With India out of the competition, the tri-series has turned into a party minus hosts. Quite likely, Australia and the West Indies will produce a cracking final but somehow, with the absence of India’s star power, the buzz is missing.
The final brings together two teams that are totally dissimilar in style: In some ways, there is a delicious irony in this because the contest is between science and art.
Australia is all about planning, preparation and process, resulting in performance. They are wedded to method and look at the larger picture, in which individuals are important only up to a point.
The West Indies reject this method and remain stubbornly divorced from regulation. They are solidly non-aligned in cricket ideology and lean heavily towards free-spirited flamboyance. Chris Gayle is an example.
A short ball outside the off stump will instinctively invite the big strike from Gayle, regardless of the sweeper-cover fielder. Gayle is a creative entertainer who plays audacious shots, apart from some that seem to be from golf and tennis.
For the West Indies to threaten Australia, Brian Lara must fire and lead from the front. Lara is domineering by nature, which shows in his captaincy and batting. As captain he is autocratic and forceful; he will take on his Board, the selectors and teammates, depending on where his machine gun is aimed.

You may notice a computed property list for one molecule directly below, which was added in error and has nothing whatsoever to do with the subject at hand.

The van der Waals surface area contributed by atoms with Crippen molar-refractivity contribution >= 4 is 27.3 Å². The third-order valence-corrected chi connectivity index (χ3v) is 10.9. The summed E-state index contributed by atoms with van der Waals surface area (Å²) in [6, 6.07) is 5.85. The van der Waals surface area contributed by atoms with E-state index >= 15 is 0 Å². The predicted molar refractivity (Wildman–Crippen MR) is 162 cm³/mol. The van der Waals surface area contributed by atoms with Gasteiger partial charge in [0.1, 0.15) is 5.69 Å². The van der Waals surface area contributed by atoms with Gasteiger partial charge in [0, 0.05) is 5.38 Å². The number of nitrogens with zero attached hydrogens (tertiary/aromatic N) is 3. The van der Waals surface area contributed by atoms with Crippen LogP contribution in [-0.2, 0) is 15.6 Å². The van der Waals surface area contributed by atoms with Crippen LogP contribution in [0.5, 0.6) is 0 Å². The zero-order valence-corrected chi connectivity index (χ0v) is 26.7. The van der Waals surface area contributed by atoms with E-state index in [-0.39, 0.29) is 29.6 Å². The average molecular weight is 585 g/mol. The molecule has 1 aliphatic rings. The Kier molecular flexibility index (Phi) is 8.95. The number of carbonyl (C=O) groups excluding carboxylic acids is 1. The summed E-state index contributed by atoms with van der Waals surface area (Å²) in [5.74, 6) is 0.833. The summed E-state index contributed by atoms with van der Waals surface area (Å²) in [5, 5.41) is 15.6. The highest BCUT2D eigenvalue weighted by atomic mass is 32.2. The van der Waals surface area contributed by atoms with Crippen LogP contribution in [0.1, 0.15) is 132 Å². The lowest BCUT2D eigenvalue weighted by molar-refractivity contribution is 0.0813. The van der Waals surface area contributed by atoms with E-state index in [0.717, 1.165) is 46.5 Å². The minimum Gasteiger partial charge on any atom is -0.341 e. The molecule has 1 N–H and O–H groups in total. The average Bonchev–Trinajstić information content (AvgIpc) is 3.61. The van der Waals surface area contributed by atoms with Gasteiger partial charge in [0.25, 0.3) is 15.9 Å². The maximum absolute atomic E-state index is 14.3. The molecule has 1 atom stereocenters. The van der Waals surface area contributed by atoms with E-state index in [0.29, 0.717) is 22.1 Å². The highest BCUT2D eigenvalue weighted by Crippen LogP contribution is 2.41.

As a batsman, he is dictated by his mood and always looks to impose his will on the game. Lara decides where the bowler should bowl and when at his best, he is in such control that it appears he even determines the behaviour of the pitch.
But the problem, considering their inconsistent streak, is that the West Indies are as capable of creating magic as of self-destruction. Their performance can swing wildly from fantastic to pathetic, and this impacts their cricket administration as well.
In their set-up, the sacking of top officials, players and captains is not unusual, and as players and officials keep squabbling, disputes have often led to polite boycotts, mild industrial action threats and open rebellion.
For them, a win in KL before the World Cup will be a major boost. For Australia, much less is at stake — for their well-oiled cricket machinery, this is just one more elaborate net session to check that various elements are in place.